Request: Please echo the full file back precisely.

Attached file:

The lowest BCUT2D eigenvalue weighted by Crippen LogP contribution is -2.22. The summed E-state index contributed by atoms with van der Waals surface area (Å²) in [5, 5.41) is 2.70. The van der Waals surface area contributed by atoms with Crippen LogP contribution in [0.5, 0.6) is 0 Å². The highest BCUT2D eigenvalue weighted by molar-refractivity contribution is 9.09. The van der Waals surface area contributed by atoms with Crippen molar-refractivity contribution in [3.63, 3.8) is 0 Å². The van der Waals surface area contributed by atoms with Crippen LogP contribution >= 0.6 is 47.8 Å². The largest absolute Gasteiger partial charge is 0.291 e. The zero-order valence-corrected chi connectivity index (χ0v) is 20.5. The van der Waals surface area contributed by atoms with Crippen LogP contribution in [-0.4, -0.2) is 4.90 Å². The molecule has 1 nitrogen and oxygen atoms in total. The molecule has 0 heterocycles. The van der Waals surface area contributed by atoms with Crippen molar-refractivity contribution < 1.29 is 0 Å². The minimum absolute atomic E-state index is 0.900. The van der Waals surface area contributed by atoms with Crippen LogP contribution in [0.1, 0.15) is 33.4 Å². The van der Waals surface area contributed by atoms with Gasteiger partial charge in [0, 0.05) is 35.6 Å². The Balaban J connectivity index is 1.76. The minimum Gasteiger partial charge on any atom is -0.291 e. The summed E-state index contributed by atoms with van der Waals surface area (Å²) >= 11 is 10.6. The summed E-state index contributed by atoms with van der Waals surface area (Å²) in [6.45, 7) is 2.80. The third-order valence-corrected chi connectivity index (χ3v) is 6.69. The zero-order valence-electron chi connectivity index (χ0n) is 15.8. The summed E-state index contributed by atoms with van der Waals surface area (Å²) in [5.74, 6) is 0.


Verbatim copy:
The lowest BCUT2D eigenvalue weighted by Crippen LogP contribution is -2.22. The summed E-state index contributed by atoms with van der Waals surface area (Å²) in [5, 5.41) is 2.70. The van der Waals surface area contributed by atoms with Crippen LogP contribution in [0.5, 0.6) is 0 Å². The highest BCUT2D eigenvalue weighted by molar-refractivity contribution is 9.09. The van der Waals surface area contributed by atoms with Crippen molar-refractivity contribution in [3.63, 3.8) is 0 Å². The van der Waals surface area contributed by atoms with Crippen LogP contribution >= 0.6 is 47.8 Å². The largest absolute Gasteiger partial charge is 0.291 e. The zero-order valence-corrected chi connectivity index (χ0v) is 20.5. The van der Waals surface area contributed by atoms with Crippen LogP contribution in [-0.4, -0.2) is 4.90 Å². The molecule has 1 nitrogen and oxygen atoms in total. The molecule has 0 heterocycles. The van der Waals surface area contributed by atoms with Crippen molar-refractivity contribution < 1.29 is 0 Å². The minimum absolute atomic E-state index is 0.900. The van der Waals surface area contributed by atoms with Crippen LogP contribution in [0.1, 0.15) is 33.4 Å². The van der Waals surface area contributed by atoms with Gasteiger partial charge in [0, 0.05) is 35.6 Å². The Balaban J connectivity index is 1.76. The minimum Gasteiger partial charge on any atom is -0.291 e. The summed E-state index contributed by atoms with van der Waals surface area (Å²) >= 11 is 10.6. The summed E-state index contributed by atoms with van der Waals surface area (Å²) in [6.45, 7) is 2.80. The third-order valence-corrected chi connectivity index (χ3v) is 6.69. The zero-order valence-electron chi connectivity index (χ0n) is 15.8. The summed E-state index contributed by atoms with van der Waals surface area (Å²) in [5.74, 6) is 0.